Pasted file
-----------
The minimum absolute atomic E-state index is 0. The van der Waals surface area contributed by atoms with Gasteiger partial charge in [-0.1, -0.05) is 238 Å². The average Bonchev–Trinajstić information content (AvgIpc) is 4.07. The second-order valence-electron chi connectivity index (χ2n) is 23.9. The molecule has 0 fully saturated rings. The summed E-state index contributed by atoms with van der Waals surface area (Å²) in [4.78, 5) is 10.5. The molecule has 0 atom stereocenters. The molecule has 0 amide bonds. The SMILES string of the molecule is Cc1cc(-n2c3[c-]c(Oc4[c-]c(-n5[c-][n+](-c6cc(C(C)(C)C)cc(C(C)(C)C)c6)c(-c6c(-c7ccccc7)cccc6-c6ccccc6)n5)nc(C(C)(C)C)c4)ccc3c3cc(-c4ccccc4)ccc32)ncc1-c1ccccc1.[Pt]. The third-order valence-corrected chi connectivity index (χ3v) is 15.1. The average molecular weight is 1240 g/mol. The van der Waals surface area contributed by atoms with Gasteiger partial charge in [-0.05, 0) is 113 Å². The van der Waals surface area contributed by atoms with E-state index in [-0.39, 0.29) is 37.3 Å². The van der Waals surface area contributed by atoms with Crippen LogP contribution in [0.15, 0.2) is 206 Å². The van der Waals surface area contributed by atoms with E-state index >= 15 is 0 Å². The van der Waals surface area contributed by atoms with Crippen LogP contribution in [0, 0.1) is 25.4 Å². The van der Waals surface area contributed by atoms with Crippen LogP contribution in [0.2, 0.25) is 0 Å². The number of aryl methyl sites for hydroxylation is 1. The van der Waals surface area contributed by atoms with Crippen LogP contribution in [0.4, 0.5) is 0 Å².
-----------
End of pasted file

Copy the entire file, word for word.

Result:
The minimum absolute atomic E-state index is 0. The van der Waals surface area contributed by atoms with Gasteiger partial charge in [-0.1, -0.05) is 238 Å². The average Bonchev–Trinajstić information content (AvgIpc) is 4.07. The second-order valence-electron chi connectivity index (χ2n) is 23.9. The molecule has 0 fully saturated rings. The summed E-state index contributed by atoms with van der Waals surface area (Å²) in [4.78, 5) is 10.5. The molecule has 0 atom stereocenters. The molecule has 0 amide bonds. The SMILES string of the molecule is Cc1cc(-n2c3[c-]c(Oc4[c-]c(-n5[c-][n+](-c6cc(C(C)(C)C)cc(C(C)(C)C)c6)c(-c6c(-c7ccccc7)cccc6-c6ccccc6)n5)nc(C(C)(C)C)c4)ccc3c3cc(-c4ccccc4)ccc32)ncc1-c1ccccc1.[Pt]. The third-order valence-corrected chi connectivity index (χ3v) is 15.1. The average molecular weight is 1240 g/mol. The van der Waals surface area contributed by atoms with Gasteiger partial charge in [-0.05, 0) is 113 Å². The van der Waals surface area contributed by atoms with E-state index in [-0.39, 0.29) is 37.3 Å². The van der Waals surface area contributed by atoms with Crippen LogP contribution in [0.15, 0.2) is 206 Å². The van der Waals surface area contributed by atoms with E-state index >= 15 is 0 Å². The van der Waals surface area contributed by atoms with Crippen LogP contribution in [0, 0.1) is 25.4 Å². The van der Waals surface area contributed by atoms with Crippen LogP contribution in [0.2, 0.25) is 0 Å². The number of aryl methyl sites for hydroxylation is 1. The van der Waals surface area contributed by atoms with Crippen LogP contribution in [0.4, 0.5) is 0 Å².